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Sleep, Pale Sister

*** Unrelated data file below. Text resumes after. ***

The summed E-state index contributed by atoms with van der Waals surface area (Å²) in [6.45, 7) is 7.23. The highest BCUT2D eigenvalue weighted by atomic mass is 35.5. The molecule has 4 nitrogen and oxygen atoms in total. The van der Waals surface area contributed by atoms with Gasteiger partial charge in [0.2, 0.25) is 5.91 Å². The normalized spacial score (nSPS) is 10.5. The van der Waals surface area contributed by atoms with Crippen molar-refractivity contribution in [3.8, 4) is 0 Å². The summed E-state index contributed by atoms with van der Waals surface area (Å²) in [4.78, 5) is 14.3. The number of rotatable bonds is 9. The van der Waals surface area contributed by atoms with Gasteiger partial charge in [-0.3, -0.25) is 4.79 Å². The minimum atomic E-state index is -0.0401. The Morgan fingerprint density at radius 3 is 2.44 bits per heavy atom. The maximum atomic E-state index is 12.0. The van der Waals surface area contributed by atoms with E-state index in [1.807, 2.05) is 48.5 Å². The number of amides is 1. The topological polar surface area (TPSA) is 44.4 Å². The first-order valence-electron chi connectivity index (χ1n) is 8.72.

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Before the sweet delight of Chocolat, before the heady concoction that is Blackberry Wine, and before the tart pleasures of Five Quarters of the Orange, bestselling author Joanne Harris wrote Sleep, Pale Sister -- a gothic tourde-force that recalls the powerfully dark sensibility of her novel Holy Fools. Originally published in 1994 -- and never before available in the Unit Before the sweet delight of Chocolat, before the heady concoction that is Blackberry Wine, and before the tart pleasures of Five Quarters of the Orange, bestselling author Joanne Harris wrote Sleep, Pale Sister -- a gothic tourde-force that recalls the powerfully dark sensibility of her novel Holy Fools. Originally published in 1994 -- and never before available in the United States -- Sleep, Pale Sister is a hypnotically atmospheric story set in nineteenth century London. When puritanical artist Henry Chester sees delicate child beauty Effie, he makes her his favorite model and, before long, his bride. But Henry, volatile and repressed, is in love with an ideal. Passive, docile, and asexual, the woman he projects onto Effie is far from the woman she really is. And when Effie begins to discover the murderous depths of Henry's hypocrisy, her latent passion will rise to the surface. Sleep, Pale Sister combines the ethereal beauty of a Pre-Raphaelite painting with a chilling high gothic tale and is a testament to Harris's brimming cornucopia of talents. This P.S. edition features an extra 16 pages of insights into the book, including author interviews, recommended reading, and more.